The examples above are merely a few of many illustrating how the unconscious mind can deliver works of beauty, innovation and even discovery -- complete and fully formed -- as an act of revelation or intuition.
The most famous example of intuition, sudden insight or revelation is that of the Ancient Greek Archimedes who was taking a bath and pondering on the problem of how to check whether the king's gold had been diluted with lead. He had a sudden insight of the answer, leapt out of the bath, and (oblivious to his nakedness) ran through the streets of Syracuse, crying "Eureka!"
In the above, we have referred to phenomena that arise neither from the conscious mind, nor from the external real world, but as arising from the unconscious mind. Nowadays, people often wrongly assume that negative aspects of behavior come from the unconscious mind and the positive ones from the conscious mind. Something similar was believed in older times when the mind as a whole (as we conceive it now) was viewed as containing the devil, man and god - and the unconscious parts were viewed as something external to the self. The evil parts of humans were relegated to the devil (sinful drives and impulses), the faithful human was the conscious mind, and the holy aspects of a person were attributed to God (the "super-consciousness"). Both in the cases of the good and the bad, the experiences and influences were considered to be outside the person - the unconscious and Superconscious.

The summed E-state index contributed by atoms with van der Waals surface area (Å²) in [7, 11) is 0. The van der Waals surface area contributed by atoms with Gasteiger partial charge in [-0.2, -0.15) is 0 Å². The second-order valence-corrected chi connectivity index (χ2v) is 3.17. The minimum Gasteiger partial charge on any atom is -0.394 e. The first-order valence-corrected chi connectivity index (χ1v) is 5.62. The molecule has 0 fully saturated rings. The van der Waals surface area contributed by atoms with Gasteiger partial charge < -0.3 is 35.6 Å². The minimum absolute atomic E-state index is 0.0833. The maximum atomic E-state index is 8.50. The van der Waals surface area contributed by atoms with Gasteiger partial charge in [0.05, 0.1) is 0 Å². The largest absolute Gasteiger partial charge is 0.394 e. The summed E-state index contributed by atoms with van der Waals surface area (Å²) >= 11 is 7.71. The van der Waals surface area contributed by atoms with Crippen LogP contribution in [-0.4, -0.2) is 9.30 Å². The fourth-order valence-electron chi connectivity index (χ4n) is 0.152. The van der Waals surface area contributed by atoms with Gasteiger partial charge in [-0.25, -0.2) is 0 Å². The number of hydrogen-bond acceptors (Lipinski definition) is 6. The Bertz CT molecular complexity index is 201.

Freud's understanding of the Unconscious